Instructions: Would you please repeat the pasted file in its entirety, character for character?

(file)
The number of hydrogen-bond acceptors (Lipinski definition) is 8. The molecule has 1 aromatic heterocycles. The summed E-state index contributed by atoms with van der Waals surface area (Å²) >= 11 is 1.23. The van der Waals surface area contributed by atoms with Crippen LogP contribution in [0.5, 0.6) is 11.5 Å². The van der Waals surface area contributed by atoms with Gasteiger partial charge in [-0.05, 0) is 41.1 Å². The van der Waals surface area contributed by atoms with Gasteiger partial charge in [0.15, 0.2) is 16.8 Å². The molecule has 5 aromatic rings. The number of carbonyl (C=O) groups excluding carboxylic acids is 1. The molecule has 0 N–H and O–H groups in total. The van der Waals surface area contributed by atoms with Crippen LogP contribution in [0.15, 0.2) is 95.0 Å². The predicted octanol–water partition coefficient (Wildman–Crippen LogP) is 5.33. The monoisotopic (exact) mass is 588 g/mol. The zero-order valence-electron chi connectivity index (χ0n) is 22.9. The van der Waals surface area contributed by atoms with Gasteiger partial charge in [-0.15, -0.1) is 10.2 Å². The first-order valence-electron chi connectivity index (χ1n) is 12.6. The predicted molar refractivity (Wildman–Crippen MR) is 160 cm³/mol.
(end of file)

The number of hydrogen-bond acceptors (Lipinski definition) is 8. The molecule has 1 aromatic heterocycles. The summed E-state index contributed by atoms with van der Waals surface area (Å²) >= 11 is 1.23. The van der Waals surface area contributed by atoms with Crippen LogP contribution in [0.5, 0.6) is 11.5 Å². The van der Waals surface area contributed by atoms with Gasteiger partial charge in [-0.05, 0) is 41.1 Å². The van der Waals surface area contributed by atoms with Gasteiger partial charge in [0.15, 0.2) is 16.8 Å². The molecule has 5 aromatic rings. The number of carbonyl (C=O) groups excluding carboxylic acids is 1. The molecule has 0 N–H and O–H groups in total. The van der Waals surface area contributed by atoms with Crippen LogP contribution in [0.15, 0.2) is 95.0 Å². The predicted octanol–water partition coefficient (Wildman–Crippen LogP) is 5.33. The monoisotopic (exact) mass is 588 g/mol. The zero-order valence-electron chi connectivity index (χ0n) is 22.9. The van der Waals surface area contributed by atoms with Gasteiger partial charge in [-0.15, -0.1) is 10.2 Å². The first-order valence-electron chi connectivity index (χ1n) is 12.6. The predicted molar refractivity (Wildman–Crippen MR) is 160 cm³/mol.